'Calm to chaos': Civil Air Patrol cadets get up-close view of Life Force

Matt Hamilton/Daily Citizen-News

Civil Air Patrol cadets and others listen as the crew members talk about the Life Force helicopter.

DALTON, Ga. — As Erlanger's Life Force helicopter drifted over the field and landed behind the Seventh-day Adventist Church, the uniforms of the cadets from the Civil Air Patrol fluttered in the winds stirred up by the rotors. But a little dust on the uniform was a small price to pay for the high school students who have a keen interest in all things dealing with aeronautics.

“When I was 3, I went to my first air show, and that is kind of where it all started,” said Cadet Capt. Hannah Miller. “I have always had an interest in aviation. When I was 9 years old, I went on my first flight lesson and that was when I knew that I really did love it and wanted to pursue it.”

The Civil Air Patrol is the civilian auxiliary of the U.S. Air Force. The cadet corps in the Dalton unit includes 23 students, and the total membership of the local unit is nearly 50, including all members ages 12 and above. The demonstration at the church off Tibbs Bridge Road is one of several activities the Civil Air Patrol promotes throughout the year. The Life Force helicopter is used for medical missions for the Erlanger hospital in Chattanooga.

“We primarily focus on aerospace education, cadet programs and emergency services,” Miller said. “I initially joined the program because I was interested in the aviation side. I want to become a pilot. But I have fallen in love since I joined with so many other aspects of the program. This is just one of the many excellent opportunities that the Civil Air Patrol has provided me with.”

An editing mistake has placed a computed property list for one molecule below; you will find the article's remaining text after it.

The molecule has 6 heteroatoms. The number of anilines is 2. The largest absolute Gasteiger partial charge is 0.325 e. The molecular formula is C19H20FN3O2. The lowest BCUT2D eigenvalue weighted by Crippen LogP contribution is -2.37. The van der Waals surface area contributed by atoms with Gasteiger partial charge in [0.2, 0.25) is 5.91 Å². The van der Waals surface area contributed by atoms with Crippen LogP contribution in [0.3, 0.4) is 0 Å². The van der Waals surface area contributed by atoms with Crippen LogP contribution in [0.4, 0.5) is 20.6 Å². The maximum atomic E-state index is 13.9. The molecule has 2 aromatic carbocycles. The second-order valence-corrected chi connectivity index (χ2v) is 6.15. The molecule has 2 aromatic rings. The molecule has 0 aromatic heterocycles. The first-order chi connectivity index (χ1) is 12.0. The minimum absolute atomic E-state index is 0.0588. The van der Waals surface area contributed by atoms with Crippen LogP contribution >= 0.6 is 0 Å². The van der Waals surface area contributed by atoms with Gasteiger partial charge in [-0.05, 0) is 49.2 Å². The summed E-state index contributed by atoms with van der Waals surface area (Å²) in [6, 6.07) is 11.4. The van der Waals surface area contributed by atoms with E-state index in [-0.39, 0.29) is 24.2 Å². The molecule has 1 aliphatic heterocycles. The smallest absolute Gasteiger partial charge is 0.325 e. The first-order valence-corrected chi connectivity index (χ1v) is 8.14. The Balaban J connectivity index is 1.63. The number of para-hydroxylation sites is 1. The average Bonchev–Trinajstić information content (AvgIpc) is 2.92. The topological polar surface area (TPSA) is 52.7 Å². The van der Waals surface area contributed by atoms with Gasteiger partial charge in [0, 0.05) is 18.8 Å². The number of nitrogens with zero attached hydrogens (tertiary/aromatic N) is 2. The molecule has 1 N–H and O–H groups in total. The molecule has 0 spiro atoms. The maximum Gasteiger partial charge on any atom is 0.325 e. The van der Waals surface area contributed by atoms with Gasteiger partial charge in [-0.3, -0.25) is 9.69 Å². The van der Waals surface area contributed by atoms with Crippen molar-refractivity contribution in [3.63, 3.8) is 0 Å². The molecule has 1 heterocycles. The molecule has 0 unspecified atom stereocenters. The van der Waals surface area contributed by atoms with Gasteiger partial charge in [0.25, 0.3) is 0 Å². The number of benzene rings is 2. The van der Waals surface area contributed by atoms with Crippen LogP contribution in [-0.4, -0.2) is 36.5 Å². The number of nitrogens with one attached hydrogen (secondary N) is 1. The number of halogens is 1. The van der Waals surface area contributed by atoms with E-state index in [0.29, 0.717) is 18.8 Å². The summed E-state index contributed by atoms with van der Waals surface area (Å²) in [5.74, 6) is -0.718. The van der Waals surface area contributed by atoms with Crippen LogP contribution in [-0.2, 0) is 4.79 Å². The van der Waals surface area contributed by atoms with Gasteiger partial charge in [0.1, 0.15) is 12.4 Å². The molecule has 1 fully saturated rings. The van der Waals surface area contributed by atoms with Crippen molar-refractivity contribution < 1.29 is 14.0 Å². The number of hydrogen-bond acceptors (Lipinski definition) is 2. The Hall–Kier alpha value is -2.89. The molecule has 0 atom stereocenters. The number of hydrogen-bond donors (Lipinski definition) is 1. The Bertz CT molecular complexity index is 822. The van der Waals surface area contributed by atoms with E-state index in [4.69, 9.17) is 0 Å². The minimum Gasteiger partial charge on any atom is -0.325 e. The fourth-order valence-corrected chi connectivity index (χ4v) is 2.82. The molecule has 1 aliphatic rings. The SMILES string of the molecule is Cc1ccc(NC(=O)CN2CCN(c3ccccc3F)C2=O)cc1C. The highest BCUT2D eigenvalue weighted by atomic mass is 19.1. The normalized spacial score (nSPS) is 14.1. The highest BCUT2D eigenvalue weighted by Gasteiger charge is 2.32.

Miller, who attends Dalton High School, said she hopes to advance in rank as a senior and plans to pursue a career in aviation. She is seeking congressional sponsorship to one of the service academies and is also looking at some of the top colleges in the country that feature degrees in aeronautics. Her goal is to be a multi-engine commercial pilot one day.

The Dalton unit was started five years ago with two adult members and three cadets. The unit is built on a military model with ranks and designations. Most of the adult members are licensed pilots, and several of the cadets are looking at careers in the military when they finish high school.

Over the years, members of the local Civil Air Patrol have assisted in search and rescues and helped with other emergency situations.

“We can go looking for anything from a kid who wandered off of a campsite to an aircraft that crashed and we are hearing the beacon,” said Capt. Eric Rochelle. “We train in leadership and discipline. A lot of the kids don’t go military, but some of them do. We use the uniforms and command structure to reinforce that commitment to training and preparedness.”

Cadet Sgt. Elliot Miller, who also attends Dalton High, said he plans to use his training in the Armed Forces after graduating from high school.

“I know I am going to join the military when I graduate from high school, so this will help me get there,” said Miller, who plans to enlist in either the U.S. Army or the Marine Corps. “We’ve done things like this before. We have gone to air shows over the years. My brother was in the Boy Scouts, and some people from the Civil Air Patrol were at a camp and I was very interested in it.”

The Life Force demonstration included tours of the helicopter along with time to ask questions of the pilot and emergency personnel on board. Flight nurse Rob Owen said he enjoys showing off for students and the public.

“It is a pleasure anytime we get to come out into the community or to the schools and teach them a little bit about what we do and how our routines work,” Owen said. “It is a good job to have. Our job is to bring calm to chaos, so being able to answer questions and show people what we do is always fun.”

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